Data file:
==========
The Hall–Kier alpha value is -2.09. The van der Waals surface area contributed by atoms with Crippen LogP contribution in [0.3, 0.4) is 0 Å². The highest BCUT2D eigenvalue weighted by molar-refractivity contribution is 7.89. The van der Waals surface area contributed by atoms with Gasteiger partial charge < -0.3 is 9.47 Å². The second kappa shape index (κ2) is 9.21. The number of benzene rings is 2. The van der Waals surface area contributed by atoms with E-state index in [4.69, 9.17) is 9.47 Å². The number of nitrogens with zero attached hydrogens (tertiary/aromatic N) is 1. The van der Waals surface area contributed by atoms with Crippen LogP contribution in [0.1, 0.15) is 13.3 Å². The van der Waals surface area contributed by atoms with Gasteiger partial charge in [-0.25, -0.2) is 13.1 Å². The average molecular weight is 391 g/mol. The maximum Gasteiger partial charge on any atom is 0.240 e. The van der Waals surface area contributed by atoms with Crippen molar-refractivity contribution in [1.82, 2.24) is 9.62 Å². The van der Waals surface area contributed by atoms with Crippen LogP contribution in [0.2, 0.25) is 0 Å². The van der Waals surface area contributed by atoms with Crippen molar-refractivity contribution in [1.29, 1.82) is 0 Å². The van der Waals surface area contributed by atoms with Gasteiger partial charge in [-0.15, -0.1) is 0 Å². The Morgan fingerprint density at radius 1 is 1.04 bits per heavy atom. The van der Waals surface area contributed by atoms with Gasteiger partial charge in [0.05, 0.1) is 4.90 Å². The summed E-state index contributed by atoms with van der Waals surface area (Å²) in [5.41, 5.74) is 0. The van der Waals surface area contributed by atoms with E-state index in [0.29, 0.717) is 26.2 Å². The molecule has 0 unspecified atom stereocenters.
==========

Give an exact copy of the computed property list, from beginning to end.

The Hall–Kier alpha value is -2.09. The van der Waals surface area contributed by atoms with Crippen LogP contribution in [0.3, 0.4) is 0 Å². The highest BCUT2D eigenvalue weighted by molar-refractivity contribution is 7.89. The van der Waals surface area contributed by atoms with Gasteiger partial charge < -0.3 is 9.47 Å². The second kappa shape index (κ2) is 9.21. The number of benzene rings is 2. The van der Waals surface area contributed by atoms with E-state index in [4.69, 9.17) is 9.47 Å². The number of nitrogens with zero attached hydrogens (tertiary/aromatic N) is 1. The van der Waals surface area contributed by atoms with Crippen LogP contribution in [0.1, 0.15) is 13.3 Å². The van der Waals surface area contributed by atoms with Gasteiger partial charge in [-0.25, -0.2) is 13.1 Å². The average molecular weight is 391 g/mol. The maximum Gasteiger partial charge on any atom is 0.240 e. The van der Waals surface area contributed by atoms with Crippen molar-refractivity contribution in [1.82, 2.24) is 9.62 Å². The van der Waals surface area contributed by atoms with Crippen LogP contribution in [0.2, 0.25) is 0 Å². The van der Waals surface area contributed by atoms with Crippen molar-refractivity contribution in [1.29, 1.82) is 0 Å². The van der Waals surface area contributed by atoms with Gasteiger partial charge in [-0.15, -0.1) is 0 Å². The Morgan fingerprint density at radius 1 is 1.04 bits per heavy atom. The van der Waals surface area contributed by atoms with Gasteiger partial charge in [0.05, 0.1) is 4.90 Å². The summed E-state index contributed by atoms with van der Waals surface area (Å²) in [5.41, 5.74) is 0. The van der Waals surface area contributed by atoms with E-state index in [0.29, 0.717) is 26.2 Å². The molecule has 0 unspecified atom stereocenters.